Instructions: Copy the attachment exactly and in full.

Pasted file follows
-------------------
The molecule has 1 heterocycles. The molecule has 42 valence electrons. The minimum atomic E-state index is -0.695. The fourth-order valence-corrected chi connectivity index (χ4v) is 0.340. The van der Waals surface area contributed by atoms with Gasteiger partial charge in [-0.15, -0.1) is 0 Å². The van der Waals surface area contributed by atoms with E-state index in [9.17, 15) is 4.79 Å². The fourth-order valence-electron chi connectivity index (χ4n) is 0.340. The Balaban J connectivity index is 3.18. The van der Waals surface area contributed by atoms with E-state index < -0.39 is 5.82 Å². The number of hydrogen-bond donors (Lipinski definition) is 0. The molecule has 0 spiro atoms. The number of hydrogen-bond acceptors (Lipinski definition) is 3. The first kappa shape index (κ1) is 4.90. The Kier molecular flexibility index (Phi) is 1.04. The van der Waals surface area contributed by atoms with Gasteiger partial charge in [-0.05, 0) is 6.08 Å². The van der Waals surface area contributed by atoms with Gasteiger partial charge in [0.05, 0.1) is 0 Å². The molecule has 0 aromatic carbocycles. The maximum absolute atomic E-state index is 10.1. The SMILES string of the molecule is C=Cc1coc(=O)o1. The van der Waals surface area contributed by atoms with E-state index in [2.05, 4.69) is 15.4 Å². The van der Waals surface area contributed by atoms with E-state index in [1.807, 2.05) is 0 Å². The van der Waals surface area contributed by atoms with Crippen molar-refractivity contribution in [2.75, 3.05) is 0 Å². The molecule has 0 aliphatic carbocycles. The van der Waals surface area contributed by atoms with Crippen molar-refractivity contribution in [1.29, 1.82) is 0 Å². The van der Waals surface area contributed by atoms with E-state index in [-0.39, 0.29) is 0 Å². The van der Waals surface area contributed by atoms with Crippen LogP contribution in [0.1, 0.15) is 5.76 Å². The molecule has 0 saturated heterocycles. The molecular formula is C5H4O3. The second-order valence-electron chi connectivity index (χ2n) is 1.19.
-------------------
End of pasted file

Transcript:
The molecule has 1 heterocycles. The molecule has 42 valence electrons. The minimum atomic E-state index is -0.695. The fourth-order valence-corrected chi connectivity index (χ4v) is 0.340. The van der Waals surface area contributed by atoms with Gasteiger partial charge in [-0.15, -0.1) is 0 Å². The van der Waals surface area contributed by atoms with E-state index in [9.17, 15) is 4.79 Å². The fourth-order valence-electron chi connectivity index (χ4n) is 0.340. The Balaban J connectivity index is 3.18. The van der Waals surface area contributed by atoms with E-state index < -0.39 is 5.82 Å². The number of hydrogen-bond donors (Lipinski definition) is 0. The molecule has 0 spiro atoms. The number of hydrogen-bond acceptors (Lipinski definition) is 3. The first kappa shape index (κ1) is 4.90. The Kier molecular flexibility index (Phi) is 1.04. The van der Waals surface area contributed by atoms with Gasteiger partial charge in [-0.05, 0) is 6.08 Å². The van der Waals surface area contributed by atoms with Gasteiger partial charge in [0.05, 0.1) is 0 Å². The molecule has 0 aromatic carbocycles. The maximum absolute atomic E-state index is 10.1. The SMILES string of the molecule is C=Cc1coc(=O)o1. The van der Waals surface area contributed by atoms with E-state index in [2.05, 4.69) is 15.4 Å². The van der Waals surface area contributed by atoms with E-state index in [1.807, 2.05) is 0 Å². The van der Waals surface area contributed by atoms with Crippen molar-refractivity contribution in [2.75, 3.05) is 0 Å². The molecule has 0 aliphatic carbocycles. The van der Waals surface area contributed by atoms with Crippen molar-refractivity contribution in [1.29, 1.82) is 0 Å². The van der Waals surface area contributed by atoms with E-state index in [-0.39, 0.29) is 0 Å². The van der Waals surface area contributed by atoms with Crippen LogP contribution in [0.1, 0.15) is 5.76 Å². The molecule has 0 saturated heterocycles. The molecular formula is C5H4O3. The second-order valence-electron chi connectivity index (χ2n) is 1.19.